Francis Scott Fitzgerald (1896 - 1940) MP

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Nicknames: "The Great Gatsby", "Scottie"
Birthplace: St. Paul, Ramsey, Minnesota, United States
Death: Died in Los Angeles, Los Angeles, California, United States
Cause of death: Heart attack as a complication of alcholism
Occupation: Author, Famous novelist (F. Scott Fitzgerald)
Managed by: Doug Robinson
Last Updated:
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Immediate Family

About Francis Scott Fitzgerald

http://en.wikipedia.org/wiki/F._Scott_Fitzgerald

Francis Scott Key Fitzgerald (September 24, 1896 – December 21, 1940) was an American author of novels and short stories, whose works are the paradigm writings of the Jazz Age, a term he coined himself. He is widely regarded as one of the twentieth century's greatest writers. Fitzgerald is considered a member of the "Lost Generation" of the 1920s. He finished four novels, This Side of Paradise, The Beautiful and Damned, Tender Is the Night and his most famous, the celebrated classic, The Great Gatsby. A fifth, unfinished novel, The Love of the Last Tycoon was published posthumously. Fitzgerald also wrote many short stories that treat themes of youth and promise along with despair and age.

Born in St. Paul, Minnesota, to an upper middle class Irish Catholic family, Fitzgerald was named after his famous second cousin, three times removed, Francis Scott Key,[1] but was referred to as "Scott". He was also named after his deceased sister Louise Scott,[2] one of two sisters who died shortly before his birth. He spent 1898–1901 in Syracuse and 1903–1908 in Buffalo, New York, where he attended Nardin Academy.[3] When his father was fired from Procter & Gamble, the family returned to Minnesota, where Fitzgerald attended St. Paul Academy in St. Paul from 1908–1911. His first literary effort, a detective story, was published in a school newspaper when he was 12. When he was 16, he was expelled from St. Paul Academy for neglecting his studies. He attended Newman School, a prep school in Hackensack, New Jersey, in 1911–1912, and entered Princeton University in 1913 as a member of the Class of 1917. There he became friends with future critics and writers Edmund Wilson (Class of 1916) and John Peale Bishop (Class of 1917), and wrote for the Princeton Triangle Club. His absorption in the Triangle—a kind of musical-comedy society—led to his submission of a novel to Charles Scribner's Sons where the editor praised the writing but ultimately rejected the book. He was a member of the University Cottage Club, which still displays Fitzgerald's desk and writing materials in its library. A poor student, Fitzgerald left Princeton to enlist in the US Army during World War I; however, the war ended shortly after Fitzgerald's enlistment.[4]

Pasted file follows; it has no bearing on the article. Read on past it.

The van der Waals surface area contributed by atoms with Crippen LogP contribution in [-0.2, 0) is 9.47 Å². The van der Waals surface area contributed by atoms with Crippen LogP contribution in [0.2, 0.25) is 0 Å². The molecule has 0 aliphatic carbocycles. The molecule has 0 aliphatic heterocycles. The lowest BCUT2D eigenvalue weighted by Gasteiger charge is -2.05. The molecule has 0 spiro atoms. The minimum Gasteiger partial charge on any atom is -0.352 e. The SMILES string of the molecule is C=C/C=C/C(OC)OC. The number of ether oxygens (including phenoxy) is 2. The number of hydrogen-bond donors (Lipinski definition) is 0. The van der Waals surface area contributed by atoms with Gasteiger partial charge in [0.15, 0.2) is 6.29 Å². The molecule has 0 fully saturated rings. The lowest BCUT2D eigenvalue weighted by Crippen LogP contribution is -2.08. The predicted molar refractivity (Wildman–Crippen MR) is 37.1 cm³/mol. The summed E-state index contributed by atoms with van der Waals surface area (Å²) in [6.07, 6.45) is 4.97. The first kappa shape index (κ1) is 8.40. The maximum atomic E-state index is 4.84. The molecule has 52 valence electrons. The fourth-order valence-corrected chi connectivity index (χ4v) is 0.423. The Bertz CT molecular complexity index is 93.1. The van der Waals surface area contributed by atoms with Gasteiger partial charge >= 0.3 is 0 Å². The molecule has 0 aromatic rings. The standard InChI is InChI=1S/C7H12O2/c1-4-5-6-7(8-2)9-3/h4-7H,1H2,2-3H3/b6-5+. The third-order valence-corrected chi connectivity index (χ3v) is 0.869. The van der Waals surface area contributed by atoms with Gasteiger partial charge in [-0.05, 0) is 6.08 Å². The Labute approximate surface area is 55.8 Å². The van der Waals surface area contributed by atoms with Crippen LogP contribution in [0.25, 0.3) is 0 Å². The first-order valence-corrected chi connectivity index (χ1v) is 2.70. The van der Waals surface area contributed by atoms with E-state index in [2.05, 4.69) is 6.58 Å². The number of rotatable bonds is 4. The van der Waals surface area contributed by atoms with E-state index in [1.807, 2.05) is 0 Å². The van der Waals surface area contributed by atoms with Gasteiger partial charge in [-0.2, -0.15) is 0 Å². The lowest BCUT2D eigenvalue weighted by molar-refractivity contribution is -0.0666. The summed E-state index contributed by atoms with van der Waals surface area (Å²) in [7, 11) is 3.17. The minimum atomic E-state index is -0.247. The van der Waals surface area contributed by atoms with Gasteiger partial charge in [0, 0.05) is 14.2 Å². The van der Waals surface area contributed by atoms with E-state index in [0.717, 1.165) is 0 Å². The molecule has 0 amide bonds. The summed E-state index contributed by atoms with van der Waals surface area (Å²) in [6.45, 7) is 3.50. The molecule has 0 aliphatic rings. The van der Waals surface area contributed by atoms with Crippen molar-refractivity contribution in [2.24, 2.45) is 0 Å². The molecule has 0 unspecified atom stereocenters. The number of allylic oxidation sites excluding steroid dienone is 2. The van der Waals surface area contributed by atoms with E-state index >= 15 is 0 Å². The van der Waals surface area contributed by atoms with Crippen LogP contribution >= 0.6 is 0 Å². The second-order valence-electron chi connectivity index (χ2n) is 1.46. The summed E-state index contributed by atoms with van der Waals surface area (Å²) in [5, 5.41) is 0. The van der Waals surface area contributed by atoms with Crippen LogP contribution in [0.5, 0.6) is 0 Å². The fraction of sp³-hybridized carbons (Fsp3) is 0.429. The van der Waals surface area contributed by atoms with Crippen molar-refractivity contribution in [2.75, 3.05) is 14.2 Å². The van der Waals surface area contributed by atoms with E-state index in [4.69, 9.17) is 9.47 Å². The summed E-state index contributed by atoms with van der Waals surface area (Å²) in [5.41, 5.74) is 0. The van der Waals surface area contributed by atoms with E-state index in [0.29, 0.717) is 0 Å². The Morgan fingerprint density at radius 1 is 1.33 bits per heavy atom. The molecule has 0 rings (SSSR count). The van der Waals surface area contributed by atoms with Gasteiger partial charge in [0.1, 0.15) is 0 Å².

Zelda Fitzgerald

While at a country club, Fitzgerald met Zelda Sayre (1900–1948), the "golden girl", in Fitzgerald's words, of Montgomery, Alabama youth society. The two were engaged in 1919, and Fitzgerald moved into an apartment at 1935 Lexington Avenue in New York City to try to lay a foundation for his life with Zelda. Working at an advertising firm and writing short stories, he was unable to convince Zelda that he would be able to support her, leading her to break off the engagement.

Scott returned to his parents' house at 599 Summit Avenue, on Cathedral Hill, in St. Paul, to revise The Romantic Egoist. Recast as This Side of Paradise, about the post-WWI flapper generation, it was accepted by Scribner's in the fall of 1919, and Zelda and Scott resumed their engagement. The novel was published on March 26, 1920, and became one of the most popular books of the year. Scott and Zelda were married in New York's St. Patrick's Cathedral. Their only child, Frances Scott "Scottie" Fitzgerald, was born on October 26, 1921.